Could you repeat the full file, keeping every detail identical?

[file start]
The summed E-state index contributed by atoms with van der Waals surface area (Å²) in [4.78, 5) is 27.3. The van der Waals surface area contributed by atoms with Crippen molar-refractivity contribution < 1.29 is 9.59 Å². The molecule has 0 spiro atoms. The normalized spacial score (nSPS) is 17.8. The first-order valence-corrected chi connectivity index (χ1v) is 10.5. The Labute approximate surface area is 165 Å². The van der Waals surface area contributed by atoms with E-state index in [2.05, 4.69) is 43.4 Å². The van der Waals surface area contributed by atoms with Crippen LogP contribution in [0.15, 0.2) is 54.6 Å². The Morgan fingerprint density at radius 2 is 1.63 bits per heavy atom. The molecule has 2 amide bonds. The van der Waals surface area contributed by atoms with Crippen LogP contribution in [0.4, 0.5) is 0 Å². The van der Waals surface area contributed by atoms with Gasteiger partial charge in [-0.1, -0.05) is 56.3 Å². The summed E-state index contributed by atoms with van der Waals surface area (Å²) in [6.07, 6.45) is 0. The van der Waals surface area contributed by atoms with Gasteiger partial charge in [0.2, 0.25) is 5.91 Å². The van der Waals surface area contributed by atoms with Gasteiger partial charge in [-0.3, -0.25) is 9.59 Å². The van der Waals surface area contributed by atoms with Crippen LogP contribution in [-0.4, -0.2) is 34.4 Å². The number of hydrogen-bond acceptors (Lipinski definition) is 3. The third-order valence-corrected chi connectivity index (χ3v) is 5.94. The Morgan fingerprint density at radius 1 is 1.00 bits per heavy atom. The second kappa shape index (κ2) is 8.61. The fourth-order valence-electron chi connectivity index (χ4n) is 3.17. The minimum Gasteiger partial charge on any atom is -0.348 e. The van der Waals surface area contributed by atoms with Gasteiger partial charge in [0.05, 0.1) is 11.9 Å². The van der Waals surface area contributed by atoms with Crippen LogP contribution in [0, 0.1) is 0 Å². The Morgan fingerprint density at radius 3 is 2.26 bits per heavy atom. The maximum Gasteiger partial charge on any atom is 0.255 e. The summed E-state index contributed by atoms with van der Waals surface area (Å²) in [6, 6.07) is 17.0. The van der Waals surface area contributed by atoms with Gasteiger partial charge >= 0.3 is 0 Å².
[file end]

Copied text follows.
The summed E-state index contributed by atoms with van der Waals surface area (Å²) in [4.78, 5) is 27.3. The van der Waals surface area contributed by atoms with Crippen molar-refractivity contribution < 1.29 is 9.59 Å². The molecule has 0 spiro atoms. The normalized spacial score (nSPS) is 17.8. The first-order valence-corrected chi connectivity index (χ1v) is 10.5. The Labute approximate surface area is 165 Å². The van der Waals surface area contributed by atoms with E-state index in [2.05, 4.69) is 43.4 Å². The van der Waals surface area contributed by atoms with Crippen LogP contribution in [0.15, 0.2) is 54.6 Å². The Morgan fingerprint density at radius 2 is 1.63 bits per heavy atom. The molecule has 2 amide bonds. The van der Waals surface area contributed by atoms with Crippen LogP contribution in [0.4, 0.5) is 0 Å². The van der Waals surface area contributed by atoms with Gasteiger partial charge in [-0.1, -0.05) is 56.3 Å². The summed E-state index contributed by atoms with van der Waals surface area (Å²) in [6.07, 6.45) is 0. The van der Waals surface area contributed by atoms with Gasteiger partial charge in [0.2, 0.25) is 5.91 Å². The van der Waals surface area contributed by atoms with Gasteiger partial charge in [-0.3, -0.25) is 9.59 Å². The van der Waals surface area contributed by atoms with Crippen LogP contribution in [-0.4, -0.2) is 34.4 Å². The number of hydrogen-bond acceptors (Lipinski definition) is 3. The third-order valence-corrected chi connectivity index (χ3v) is 5.94. The Morgan fingerprint density at radius 1 is 1.00 bits per heavy atom. The second kappa shape index (κ2) is 8.61. The fourth-order valence-electron chi connectivity index (χ4n) is 3.17. The minimum Gasteiger partial charge on any atom is -0.348 e. The van der Waals surface area contributed by atoms with Gasteiger partial charge in [0.05, 0.1) is 11.9 Å². The van der Waals surface area contributed by atoms with Crippen LogP contribution in [0, 0.1) is 0 Å². The Morgan fingerprint density at radius 3 is 2.26 bits per heavy atom. The maximum Gasteiger partial charge on any atom is 0.255 e. The summed E-state index contributed by atoms with van der Waals surface area (Å²) in [6, 6.07) is 17.0. The van der Waals surface area contributed by atoms with Gasteiger partial charge >= 0.3 is 0 Å².